Now that I have all my writing on this blog, which dates all the way back to 2011 (!), I thought I’d clean up the UI a bit. The repetition of the timestamps started to overwhelm the page—especially when the last few dozen posts all share the same year. The obvious solution here is to group posts by year and include a header for each group. That’s simple enough, but I could take one step further to make this more delightful—and useful.
At Stripe, I’ve been on a bit of a sticky nav kick. Most recently, I helped out on the COVID-19 resource page, which includes a sticky nav for the “resources” section. That sticky nav is especially fancy, with a frosted background and a drop shadow that appears once the nav is “stuck”. For my blog index, however, I wanted a subtler approach, which meant less depth.
I decided to carry over a similar technique of styling the nav upon being stuck, but only fading in a border on the bottom to give the posts a hard edge to scroll under. The year-based headers allowed me to remove the years from the posts’ timestamps, which really helped clean up the clutter while putting more emphasis on the titles.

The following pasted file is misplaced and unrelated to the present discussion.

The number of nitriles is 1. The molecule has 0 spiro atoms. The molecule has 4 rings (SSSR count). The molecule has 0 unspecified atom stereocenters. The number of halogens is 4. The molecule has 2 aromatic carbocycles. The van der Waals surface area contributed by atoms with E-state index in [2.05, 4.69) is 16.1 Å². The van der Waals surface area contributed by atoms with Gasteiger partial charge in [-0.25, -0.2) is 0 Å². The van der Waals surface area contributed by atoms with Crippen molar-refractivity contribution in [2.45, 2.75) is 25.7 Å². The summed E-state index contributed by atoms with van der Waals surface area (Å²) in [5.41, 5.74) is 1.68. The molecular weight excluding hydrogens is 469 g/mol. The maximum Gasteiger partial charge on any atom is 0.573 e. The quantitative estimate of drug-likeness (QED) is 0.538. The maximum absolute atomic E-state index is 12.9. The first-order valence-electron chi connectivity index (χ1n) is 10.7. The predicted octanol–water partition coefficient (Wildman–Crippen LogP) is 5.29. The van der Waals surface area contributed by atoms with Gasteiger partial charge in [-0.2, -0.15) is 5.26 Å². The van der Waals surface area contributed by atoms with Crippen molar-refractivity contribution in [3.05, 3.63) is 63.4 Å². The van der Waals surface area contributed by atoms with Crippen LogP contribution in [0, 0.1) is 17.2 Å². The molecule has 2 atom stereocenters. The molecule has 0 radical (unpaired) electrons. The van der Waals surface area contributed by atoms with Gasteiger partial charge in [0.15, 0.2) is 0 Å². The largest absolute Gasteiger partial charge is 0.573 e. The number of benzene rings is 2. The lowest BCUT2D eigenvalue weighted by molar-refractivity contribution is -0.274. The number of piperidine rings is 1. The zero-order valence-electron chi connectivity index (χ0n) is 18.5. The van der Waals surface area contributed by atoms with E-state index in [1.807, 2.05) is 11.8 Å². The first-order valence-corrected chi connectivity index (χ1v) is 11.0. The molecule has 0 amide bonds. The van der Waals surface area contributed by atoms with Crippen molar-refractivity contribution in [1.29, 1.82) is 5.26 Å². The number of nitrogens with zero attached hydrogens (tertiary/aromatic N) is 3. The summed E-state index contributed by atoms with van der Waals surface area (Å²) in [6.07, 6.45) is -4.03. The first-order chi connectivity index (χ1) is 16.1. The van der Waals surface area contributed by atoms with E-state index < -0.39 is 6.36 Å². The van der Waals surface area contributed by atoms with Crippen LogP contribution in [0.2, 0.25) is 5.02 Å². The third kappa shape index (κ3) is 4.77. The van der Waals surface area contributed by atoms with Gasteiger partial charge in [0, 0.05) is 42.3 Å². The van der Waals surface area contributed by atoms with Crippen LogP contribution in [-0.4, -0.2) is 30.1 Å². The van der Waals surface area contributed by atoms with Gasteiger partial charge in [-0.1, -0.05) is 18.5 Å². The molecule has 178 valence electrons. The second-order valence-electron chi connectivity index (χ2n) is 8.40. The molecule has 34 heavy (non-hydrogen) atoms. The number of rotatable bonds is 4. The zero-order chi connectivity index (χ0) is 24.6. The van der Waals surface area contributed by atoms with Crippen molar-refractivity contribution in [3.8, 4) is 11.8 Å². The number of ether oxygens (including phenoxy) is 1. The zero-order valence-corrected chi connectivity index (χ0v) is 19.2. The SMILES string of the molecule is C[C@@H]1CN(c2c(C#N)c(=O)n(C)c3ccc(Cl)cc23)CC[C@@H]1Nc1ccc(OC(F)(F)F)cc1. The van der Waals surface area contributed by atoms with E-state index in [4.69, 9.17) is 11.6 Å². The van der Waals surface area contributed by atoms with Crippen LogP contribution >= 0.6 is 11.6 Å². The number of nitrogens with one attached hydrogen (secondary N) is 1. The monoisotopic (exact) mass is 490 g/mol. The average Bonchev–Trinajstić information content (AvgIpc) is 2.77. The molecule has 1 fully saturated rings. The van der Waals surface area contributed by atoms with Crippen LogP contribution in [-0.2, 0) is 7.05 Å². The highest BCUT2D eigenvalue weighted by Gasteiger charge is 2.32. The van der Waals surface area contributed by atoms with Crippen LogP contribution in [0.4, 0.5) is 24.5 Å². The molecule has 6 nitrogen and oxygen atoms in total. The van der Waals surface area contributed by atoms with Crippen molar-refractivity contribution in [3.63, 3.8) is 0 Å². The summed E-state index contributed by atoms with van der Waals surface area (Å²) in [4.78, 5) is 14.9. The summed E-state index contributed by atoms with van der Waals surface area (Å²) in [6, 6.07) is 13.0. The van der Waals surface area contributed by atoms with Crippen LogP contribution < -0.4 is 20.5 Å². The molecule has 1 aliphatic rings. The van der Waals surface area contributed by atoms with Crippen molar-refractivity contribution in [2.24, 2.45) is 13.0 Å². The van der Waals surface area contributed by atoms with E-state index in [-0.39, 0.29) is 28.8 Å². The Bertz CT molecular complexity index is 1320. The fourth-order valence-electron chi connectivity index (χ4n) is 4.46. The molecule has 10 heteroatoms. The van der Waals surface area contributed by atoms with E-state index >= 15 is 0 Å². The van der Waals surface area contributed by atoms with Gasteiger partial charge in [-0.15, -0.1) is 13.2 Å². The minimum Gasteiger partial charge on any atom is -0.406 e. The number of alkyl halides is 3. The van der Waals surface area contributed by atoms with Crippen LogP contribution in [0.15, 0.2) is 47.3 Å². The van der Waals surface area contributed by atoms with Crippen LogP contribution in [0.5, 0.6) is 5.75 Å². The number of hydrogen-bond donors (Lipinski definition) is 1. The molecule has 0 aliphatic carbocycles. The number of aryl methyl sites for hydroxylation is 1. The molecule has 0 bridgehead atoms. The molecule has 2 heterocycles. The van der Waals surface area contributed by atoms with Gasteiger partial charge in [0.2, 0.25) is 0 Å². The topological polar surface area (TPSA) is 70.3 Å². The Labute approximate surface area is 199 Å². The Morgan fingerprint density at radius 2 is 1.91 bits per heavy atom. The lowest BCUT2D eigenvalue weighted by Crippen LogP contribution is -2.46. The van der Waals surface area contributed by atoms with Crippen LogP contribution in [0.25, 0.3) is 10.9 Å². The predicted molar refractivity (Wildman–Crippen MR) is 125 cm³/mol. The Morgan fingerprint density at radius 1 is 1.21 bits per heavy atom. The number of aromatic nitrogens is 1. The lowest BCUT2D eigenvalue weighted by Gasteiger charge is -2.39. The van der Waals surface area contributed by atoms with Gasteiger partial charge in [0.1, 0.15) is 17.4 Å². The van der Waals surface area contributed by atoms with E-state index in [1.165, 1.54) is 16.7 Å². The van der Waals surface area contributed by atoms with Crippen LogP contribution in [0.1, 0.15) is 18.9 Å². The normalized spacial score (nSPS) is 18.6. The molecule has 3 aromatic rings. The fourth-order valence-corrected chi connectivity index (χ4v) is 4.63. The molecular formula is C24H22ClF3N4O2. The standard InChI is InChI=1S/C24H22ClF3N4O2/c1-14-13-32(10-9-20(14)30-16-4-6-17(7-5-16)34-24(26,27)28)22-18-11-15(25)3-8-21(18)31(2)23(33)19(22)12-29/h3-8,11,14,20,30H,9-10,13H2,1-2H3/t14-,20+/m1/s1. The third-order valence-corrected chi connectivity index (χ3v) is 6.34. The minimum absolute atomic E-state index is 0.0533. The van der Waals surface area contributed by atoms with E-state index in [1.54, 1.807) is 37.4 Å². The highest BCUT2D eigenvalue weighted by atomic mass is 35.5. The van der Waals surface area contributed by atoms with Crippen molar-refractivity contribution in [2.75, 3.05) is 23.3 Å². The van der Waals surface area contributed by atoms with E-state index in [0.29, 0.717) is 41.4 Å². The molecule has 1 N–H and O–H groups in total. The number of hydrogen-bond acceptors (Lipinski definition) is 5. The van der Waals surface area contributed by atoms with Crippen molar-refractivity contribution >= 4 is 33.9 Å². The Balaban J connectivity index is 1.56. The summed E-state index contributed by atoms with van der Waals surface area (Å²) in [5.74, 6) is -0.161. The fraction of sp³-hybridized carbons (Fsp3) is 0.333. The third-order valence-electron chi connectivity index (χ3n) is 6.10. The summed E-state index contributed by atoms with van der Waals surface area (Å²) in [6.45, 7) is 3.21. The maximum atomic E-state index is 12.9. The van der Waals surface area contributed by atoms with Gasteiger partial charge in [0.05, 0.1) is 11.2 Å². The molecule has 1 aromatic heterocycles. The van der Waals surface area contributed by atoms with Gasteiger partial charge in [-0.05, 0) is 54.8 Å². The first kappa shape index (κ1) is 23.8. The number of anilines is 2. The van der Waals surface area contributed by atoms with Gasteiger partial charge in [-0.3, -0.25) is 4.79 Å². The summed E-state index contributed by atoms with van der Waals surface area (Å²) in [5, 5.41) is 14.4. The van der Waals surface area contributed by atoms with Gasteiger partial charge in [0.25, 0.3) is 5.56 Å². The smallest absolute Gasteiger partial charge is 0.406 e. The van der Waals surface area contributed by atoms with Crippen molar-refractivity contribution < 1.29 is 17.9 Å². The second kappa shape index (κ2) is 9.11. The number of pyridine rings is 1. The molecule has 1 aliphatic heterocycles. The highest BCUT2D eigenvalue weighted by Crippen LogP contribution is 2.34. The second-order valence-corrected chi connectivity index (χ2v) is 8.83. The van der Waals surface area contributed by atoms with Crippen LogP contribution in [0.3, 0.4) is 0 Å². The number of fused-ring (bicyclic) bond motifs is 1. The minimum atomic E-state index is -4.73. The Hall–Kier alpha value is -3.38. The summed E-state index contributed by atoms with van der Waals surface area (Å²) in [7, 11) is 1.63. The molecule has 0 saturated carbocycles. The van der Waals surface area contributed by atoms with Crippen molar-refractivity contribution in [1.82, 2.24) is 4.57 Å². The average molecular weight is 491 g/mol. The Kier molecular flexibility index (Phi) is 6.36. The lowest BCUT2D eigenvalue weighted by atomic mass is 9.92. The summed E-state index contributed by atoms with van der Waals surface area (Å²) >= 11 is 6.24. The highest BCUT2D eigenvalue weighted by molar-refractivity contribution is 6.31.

Since I already use a sticky nav for the logo and top-level nav, it felt wrong to show the previous header slide up as the next header stuck to the top. Instead, I faded out both the title and its border once it was done sticking. This helps prevent two borders from being visible at the same time while also giving the previous header a gradual exit—rather than it simply scrolling off the page.
As much as I love the result, I did imagine yet another step I could take where all the years would appear as anchor links aside the stuck header. As you scrolled down the page, they would slide horizontally into position. You could also click them to scroll to that group. I decided to hold back for now, since this was enough of an update for one day, but I don’t think I’ll be able to refrain from this idea for very long.